Think of it like a piece of elastic that’s been pulled taut and becomes weak. When the core is tight and weak, we cannot utilise those powerful “tantien” muscles.
Naturally then, whatever we are doing is going to feel a lot more challenging.
Core Weakness & SNS Response
Core weakness happens when we habitually squeeze our belly because we want to look nice in our clothes. Somehow or other we’ve ended up mistakenly believing that tension and tightness equates to strength.
This chronic abdominal tightness affects our immune system. How so? Well, when we squeeze, our abdominal organs can’t function optimally. The blood vessels contract, blood flow is limited and the messages being sent to the brain suggest we are in danger and need to get away.
Even mild fight or flight over a long period could lead to a lower immune response, digestive problems, headaches and tingling, hyper-ventilation, excess of glucose in the blood, higher blood pressure, faster heart rate, etc etc. This is disastrous for our health and could eventually lead to serious illnesses.
It’s the least of our problems really, but physically, locking and tightening the core muscles causes extra strain in the shoulders, elbows, neck and wrists.
So What Does “Engage the Core” Mean?
Good question! When most teachers and trainers ask you to “engage your core” in a gym or Yoga situation, they rarely explain exactly what they mean. It’s entirely possible they don’t actually know. But when that instruction is given, most people in the room just squeeze everything.
And, as stated previous, this action diminishes strength and flexibility, form and power, as well as compromising physiological and physical health.
You Don’t Need to Squeeze, You Need to Activate!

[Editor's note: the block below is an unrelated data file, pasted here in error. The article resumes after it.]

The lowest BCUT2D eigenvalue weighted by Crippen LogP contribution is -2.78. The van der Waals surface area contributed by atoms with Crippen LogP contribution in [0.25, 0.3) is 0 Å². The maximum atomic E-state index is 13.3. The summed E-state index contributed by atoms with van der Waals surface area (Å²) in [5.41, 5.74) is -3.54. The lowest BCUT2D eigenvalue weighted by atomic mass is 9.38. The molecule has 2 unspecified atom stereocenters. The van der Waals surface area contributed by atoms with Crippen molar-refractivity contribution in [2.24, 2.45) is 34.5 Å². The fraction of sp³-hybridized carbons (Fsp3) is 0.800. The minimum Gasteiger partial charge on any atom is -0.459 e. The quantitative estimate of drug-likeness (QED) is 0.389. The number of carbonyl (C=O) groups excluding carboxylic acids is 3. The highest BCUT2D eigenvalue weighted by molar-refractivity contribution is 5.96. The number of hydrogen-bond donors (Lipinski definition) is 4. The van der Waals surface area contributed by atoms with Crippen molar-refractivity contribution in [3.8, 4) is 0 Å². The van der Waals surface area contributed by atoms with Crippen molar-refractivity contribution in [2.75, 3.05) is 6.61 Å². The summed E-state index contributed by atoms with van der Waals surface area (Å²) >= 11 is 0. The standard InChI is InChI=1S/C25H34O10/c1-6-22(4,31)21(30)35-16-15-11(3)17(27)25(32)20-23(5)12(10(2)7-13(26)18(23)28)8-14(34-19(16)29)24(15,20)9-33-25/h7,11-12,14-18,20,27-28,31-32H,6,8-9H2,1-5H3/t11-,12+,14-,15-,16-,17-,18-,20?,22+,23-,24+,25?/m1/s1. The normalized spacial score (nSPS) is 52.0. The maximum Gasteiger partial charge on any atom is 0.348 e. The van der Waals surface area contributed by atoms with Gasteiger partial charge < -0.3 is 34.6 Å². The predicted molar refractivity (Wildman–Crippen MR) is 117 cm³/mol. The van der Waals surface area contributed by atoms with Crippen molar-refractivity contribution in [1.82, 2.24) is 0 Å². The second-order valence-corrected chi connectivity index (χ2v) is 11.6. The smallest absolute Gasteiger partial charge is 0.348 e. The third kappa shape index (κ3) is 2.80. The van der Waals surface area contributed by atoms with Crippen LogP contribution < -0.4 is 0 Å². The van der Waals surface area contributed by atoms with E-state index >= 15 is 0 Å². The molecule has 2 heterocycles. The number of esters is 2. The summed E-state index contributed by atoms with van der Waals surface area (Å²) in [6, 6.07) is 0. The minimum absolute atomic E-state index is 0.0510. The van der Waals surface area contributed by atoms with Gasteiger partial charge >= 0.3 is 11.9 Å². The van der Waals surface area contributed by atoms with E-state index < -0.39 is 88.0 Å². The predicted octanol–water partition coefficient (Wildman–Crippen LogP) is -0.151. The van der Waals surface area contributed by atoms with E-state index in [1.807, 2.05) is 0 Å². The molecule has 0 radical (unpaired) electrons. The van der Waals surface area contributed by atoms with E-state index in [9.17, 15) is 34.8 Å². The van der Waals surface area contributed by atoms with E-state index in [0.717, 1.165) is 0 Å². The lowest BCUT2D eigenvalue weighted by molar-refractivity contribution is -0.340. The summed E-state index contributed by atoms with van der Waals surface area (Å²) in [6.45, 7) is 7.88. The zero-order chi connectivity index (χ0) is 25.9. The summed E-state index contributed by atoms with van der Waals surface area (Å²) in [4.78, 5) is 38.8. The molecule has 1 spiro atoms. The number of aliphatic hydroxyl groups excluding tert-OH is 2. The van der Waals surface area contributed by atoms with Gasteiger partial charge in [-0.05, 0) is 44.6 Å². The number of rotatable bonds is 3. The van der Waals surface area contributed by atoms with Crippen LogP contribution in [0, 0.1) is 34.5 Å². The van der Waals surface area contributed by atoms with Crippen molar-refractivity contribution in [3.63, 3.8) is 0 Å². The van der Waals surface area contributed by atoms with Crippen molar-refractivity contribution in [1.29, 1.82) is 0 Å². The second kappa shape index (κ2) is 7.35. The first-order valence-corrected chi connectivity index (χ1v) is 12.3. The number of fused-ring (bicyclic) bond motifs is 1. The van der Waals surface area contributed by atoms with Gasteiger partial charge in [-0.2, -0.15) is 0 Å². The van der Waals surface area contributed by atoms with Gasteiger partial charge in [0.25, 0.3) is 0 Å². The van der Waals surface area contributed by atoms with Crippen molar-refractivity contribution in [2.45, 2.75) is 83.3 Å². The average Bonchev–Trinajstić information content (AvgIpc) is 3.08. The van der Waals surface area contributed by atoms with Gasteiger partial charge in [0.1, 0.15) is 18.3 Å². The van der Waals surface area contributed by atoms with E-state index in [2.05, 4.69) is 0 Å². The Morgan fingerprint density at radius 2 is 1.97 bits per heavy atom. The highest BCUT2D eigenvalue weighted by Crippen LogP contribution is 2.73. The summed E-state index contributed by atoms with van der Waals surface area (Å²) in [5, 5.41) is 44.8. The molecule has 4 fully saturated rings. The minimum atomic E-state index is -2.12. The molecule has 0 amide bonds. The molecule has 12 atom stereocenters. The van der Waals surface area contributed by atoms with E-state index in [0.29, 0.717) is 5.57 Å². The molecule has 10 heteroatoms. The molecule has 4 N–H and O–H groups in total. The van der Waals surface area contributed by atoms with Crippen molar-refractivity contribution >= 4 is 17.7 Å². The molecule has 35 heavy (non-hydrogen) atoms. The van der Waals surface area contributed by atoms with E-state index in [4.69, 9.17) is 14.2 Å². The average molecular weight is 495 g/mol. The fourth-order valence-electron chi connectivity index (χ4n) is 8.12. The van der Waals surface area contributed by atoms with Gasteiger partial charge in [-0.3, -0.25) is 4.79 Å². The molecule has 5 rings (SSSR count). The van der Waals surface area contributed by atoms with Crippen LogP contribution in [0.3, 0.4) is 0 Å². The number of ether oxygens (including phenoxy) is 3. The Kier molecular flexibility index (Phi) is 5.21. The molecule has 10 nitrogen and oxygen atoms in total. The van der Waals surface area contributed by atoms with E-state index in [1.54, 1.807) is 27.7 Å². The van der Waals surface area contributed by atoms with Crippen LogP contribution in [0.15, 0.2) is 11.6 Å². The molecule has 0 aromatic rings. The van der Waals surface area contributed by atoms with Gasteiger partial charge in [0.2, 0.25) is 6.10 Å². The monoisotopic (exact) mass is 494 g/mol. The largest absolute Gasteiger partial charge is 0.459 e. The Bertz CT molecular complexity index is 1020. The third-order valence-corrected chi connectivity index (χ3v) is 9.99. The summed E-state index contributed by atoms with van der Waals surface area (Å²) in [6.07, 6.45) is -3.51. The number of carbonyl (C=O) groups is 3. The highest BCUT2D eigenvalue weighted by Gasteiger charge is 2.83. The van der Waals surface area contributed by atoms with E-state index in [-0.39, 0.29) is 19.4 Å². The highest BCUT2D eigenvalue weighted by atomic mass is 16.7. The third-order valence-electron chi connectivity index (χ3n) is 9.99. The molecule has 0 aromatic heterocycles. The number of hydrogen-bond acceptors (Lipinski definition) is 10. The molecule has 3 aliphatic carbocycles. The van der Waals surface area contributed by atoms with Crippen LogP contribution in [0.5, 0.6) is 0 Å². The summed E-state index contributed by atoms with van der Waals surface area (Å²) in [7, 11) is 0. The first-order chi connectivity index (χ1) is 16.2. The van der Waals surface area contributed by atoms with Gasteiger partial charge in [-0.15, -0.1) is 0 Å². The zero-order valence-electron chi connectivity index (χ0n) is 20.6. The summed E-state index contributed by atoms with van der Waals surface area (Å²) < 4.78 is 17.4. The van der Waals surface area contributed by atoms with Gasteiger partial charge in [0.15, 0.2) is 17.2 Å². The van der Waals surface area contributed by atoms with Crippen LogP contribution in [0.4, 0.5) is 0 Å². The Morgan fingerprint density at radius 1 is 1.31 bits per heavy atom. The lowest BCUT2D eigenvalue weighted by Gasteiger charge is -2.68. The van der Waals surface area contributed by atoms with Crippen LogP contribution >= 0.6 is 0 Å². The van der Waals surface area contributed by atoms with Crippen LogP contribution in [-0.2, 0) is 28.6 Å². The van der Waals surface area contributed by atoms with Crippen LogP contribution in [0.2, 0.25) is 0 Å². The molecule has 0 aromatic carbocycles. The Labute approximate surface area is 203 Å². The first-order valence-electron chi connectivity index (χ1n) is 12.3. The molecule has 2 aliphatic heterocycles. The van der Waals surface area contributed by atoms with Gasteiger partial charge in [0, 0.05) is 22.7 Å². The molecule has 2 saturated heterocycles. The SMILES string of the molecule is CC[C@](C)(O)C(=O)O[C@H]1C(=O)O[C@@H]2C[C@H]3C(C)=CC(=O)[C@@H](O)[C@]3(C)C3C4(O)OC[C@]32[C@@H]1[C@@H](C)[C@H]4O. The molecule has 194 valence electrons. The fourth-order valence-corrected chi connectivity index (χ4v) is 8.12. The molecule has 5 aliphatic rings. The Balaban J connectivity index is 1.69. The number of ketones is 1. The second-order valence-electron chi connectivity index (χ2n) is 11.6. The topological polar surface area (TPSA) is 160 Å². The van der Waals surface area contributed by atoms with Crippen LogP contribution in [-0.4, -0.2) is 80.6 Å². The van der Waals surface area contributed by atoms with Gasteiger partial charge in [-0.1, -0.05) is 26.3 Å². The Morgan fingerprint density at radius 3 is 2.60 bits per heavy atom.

In my classes, we work on specific tweaks and postural adjustments that create organic muscle activation and engagement without squeezing and tensing.
This is the healthy way and it’s also less exhausting!
Neutral Spine is Not the Elixir
Most Yoga arm balances cannot be executed from a “neutral” spine. It’s not possible. Can you think of any?
Sometimes, it’s just another instruction that doesn’t make sense and can’t be explained by a facilitator.
Observe how Yogi masters and monks sit for meditation/pranayama; how boxers and martial artists hold themselves. Generally, it’s not in neutral spine because it’s not always useful.
In fact, when we sit for long periods in neutral spine, it shortens the hip flexors even more. It might even squash an already-squashed lumbar region.
In the end, if we want to be stronger and more flexible, unless we are sitting for work or meditation, our bodies should be moving constantly. It means we have to utilise our entire range of movement in various ways for the majority of each day.
A consistent Yoga practise with a qualified and experienced teacher who understands applied anatomy and exercise physiology could change everything you thought you knew about your body.
The fact is, when specific techniques are understood and applied, the long term positive outcomes in terms of fitness, strength and flexibility as well as performance, cannot be underestimated.
Give it a go. You might be surprised.